|Who is it?||Actress, Writer, Miscellaneous Crew|
|Birth Day||October 29, 1918|
|Birth Place||San Diego, California, United States|
|Age||102 YEARS OLD|
|Other names||Baby Peggy Baby Peggy Montgomery Peggy Montgomery Diana Ayres|
|Education||Lawlor Professional School Fairfax High School|
|Occupation||Actress, author, film historian|
|Spouse(s)||Gordon Ayres (m. 1938; div. 1948) Bob Cary (m. 1954; d. 2001)|
Cary was born on October 29, 1918, in San Diego, California, as Peggy-Jean Montgomery, the second daughter of Marian (née Baxter) and Jack Montgomery. While some sources incorrectly give her birth name as Margaret, Cary herself, in her autobiography, notes that she was indeed born as Peggy-Jean. She further explains that although the Roman Catholic nuns at her birth hospital recommended the name Margaret, her parents rejected the suggestion. Her elder sister, called Louise or, occasionally, Jackie, was legally named Jack-Louise.
Between 1921-24, Peggy made close to 150 short comedy films for Century. Her movies often spoofed full-length motion pictures, social issues and stars of the era; in one, Peg O' the Movies, she satirized both Rudolph Valentino and Pola Negri. She also appeared in film adaptations of novels and fairy tales, such as Hansel and Gretel and Jack and the Beanstalk, contemporary comedies, and a few full-length motion pictures.
While under contract with Century and Universal, Peggy commanded an impressive salary. By 1923 she was signed to a $1.5 million a year contract at Universal (equivalent to $20.6 million in 2014 dollars); on her vaudeville tours she made $300 per day. Her parents handled all of the finances; money was spent on expensive cars, homes, and clothing.
The success of the Baby Peggy films brought her into prominence. When she was not filming, she embarked on extensive "In-Person" personal appearance tours across the country to promote her movies. She was also featured in several short skits on major stages in Los Angeles and New York, including Grauman's Million Dollar Theatre and the Hippodrome. Her likeness appeared on magazine covers and was used in advertisements for various businesses and charitable campaigns. She was also named the Official Mascot of the 1924 Democratic Convention in New York, and stood onstage waving a United States flag next to Franklin Delano Roosevelt.
From 1925 to 1929, Peggy had a successful career as a vaudeville performer. Although her routine, which included a comedy Sketch, singing and a dramatic monologue, was initially met with skepticism, it soon became a popular and respected act. Although she was prohibited from "playing the Palace" because of her young age, she appeared onstage there as a special guest. Peggy and her family toured the United States and Canada, performing in major venues, until the family tired of touring.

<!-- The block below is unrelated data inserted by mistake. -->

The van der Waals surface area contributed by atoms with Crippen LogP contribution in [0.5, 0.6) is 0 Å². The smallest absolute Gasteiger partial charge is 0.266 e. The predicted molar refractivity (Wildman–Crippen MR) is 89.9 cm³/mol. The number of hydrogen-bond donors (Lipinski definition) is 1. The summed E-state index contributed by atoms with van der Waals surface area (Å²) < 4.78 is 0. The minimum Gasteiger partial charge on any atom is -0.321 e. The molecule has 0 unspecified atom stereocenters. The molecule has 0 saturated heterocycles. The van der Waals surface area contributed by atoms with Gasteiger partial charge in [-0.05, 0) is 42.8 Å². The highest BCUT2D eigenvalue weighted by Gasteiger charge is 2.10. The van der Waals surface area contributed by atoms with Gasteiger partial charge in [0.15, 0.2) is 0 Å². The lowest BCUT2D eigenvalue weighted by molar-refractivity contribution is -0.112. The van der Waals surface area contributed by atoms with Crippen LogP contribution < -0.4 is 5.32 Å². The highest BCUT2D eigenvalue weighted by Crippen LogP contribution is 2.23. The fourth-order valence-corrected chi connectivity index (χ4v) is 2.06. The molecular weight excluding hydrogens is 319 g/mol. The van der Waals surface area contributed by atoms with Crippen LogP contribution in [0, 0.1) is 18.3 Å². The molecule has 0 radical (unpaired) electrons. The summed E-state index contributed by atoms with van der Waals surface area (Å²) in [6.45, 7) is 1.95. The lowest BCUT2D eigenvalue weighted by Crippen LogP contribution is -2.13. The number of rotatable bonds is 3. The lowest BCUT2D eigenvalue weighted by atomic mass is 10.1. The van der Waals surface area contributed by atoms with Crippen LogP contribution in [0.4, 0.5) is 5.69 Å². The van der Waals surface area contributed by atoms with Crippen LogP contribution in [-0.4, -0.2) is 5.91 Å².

The vast majority of Cary's Baby Peggy films have not survived and records related to their production have been lost. Century Studios burned down in 1926. In addition, another older Actress named Peggy Montgomery was active in Hollywood Western films between 1924–29; her credits are occasionally confused with those of Baby Peggy. Filmographies at major websites are incomplete, and sometimes incorrect, because of these facts.
Peggy's father planned to buy a ranch and convert it into a high-end getaway. However, the stock market crash of 1929 put an immediate halt to the plans. Having made a $75,000 deposit on the land and existing property, the Montgomerys were forced to move to rural Wyoming where they lived near the Jelm Mountains. Peggy found the change in pace refreshing and hoped her stage days were over. However, the family struggled to make a living, and as a last-ditch effort returned to Hollywood in the early 1930s, much to the teen-aged Peggy's chagrin.
At the age of seventeen, trying to escape the film industry and her parents' plans for her life, Cary ran away from home and rented an apartment with her sister Louise. She married actor Gordon Ayres, whom she met on the set of Ah, Wilderness!, in 1938. They divorced in 1948.
In 1954, she married Artist Robert "Bob" Cary (sometimes listed as Bob Carey). They had one son, Mark. They remained married until Bob Cary's death in 2001.
On November 8, 2008, ten days after her 90th birthday, Cary was honored at the Edison Theatre in Niles, California, with a screening of two of her feature films, Helen's Babies and Captain January.
In 2012, a campaign to get Cary a star on the Hollywood Walk of Fame was initiated on crowd-funding site Indiegogo. On December 3, 2012, Turner Classic Movies presented the 2011 documentary Baby Peggy: The Elephant in the Room.
In 2016, it was announced that her lost film Our Pet was found in Japan.
Baby Peggy’s career was controlled by her father, who accompanied her to the studio every day and made every decision about her contracts. Mr. Montgomery often claimed that Peggy's success was based not on her own talent, but on her ability to follow orders unquestioningly.